Tubal Ligation

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v-patient.jpgTubal ligation, commonly referred to as “having your tubes tied”, is a surgical procedure performed to prevent pregnancy. Performed as an outpatient procedure under general anesthesia, a tubal ligation prevents the egg from transporting to the uterus and blocks the fallopian tube so sperm cannot transport to the egg. With only two small incisions made in the abdomen and at the hairline, a small instrument is used to obstruct the tubes.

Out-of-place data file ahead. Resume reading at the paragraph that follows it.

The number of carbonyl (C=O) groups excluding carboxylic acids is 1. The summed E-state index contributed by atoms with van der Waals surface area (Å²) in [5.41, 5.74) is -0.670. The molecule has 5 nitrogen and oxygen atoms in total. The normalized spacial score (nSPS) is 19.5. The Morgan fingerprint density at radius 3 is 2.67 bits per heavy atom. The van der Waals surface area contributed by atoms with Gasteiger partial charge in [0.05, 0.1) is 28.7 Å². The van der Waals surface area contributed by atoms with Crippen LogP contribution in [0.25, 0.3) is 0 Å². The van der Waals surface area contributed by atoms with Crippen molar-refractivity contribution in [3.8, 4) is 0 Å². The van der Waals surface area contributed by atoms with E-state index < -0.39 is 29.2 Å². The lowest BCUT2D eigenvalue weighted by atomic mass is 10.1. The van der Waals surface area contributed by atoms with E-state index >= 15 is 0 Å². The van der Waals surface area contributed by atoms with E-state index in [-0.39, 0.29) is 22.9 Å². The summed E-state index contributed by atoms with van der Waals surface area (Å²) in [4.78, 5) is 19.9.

Please do not drink or eat anything after midnight prior to the surgery. Plan on having someone drive you home following the procedure.

Generally, patients will feel sore and tired following the surgery. Pain medication will be prescribed to help alleviate discomfort. As a result of the gas used by the laparoscope, patients will experience shoulder pain for several days following surgery. Showers are acceptable, but baths should be avoided for one week. A follow-up appointment will also be scheduled for one week following the surgery.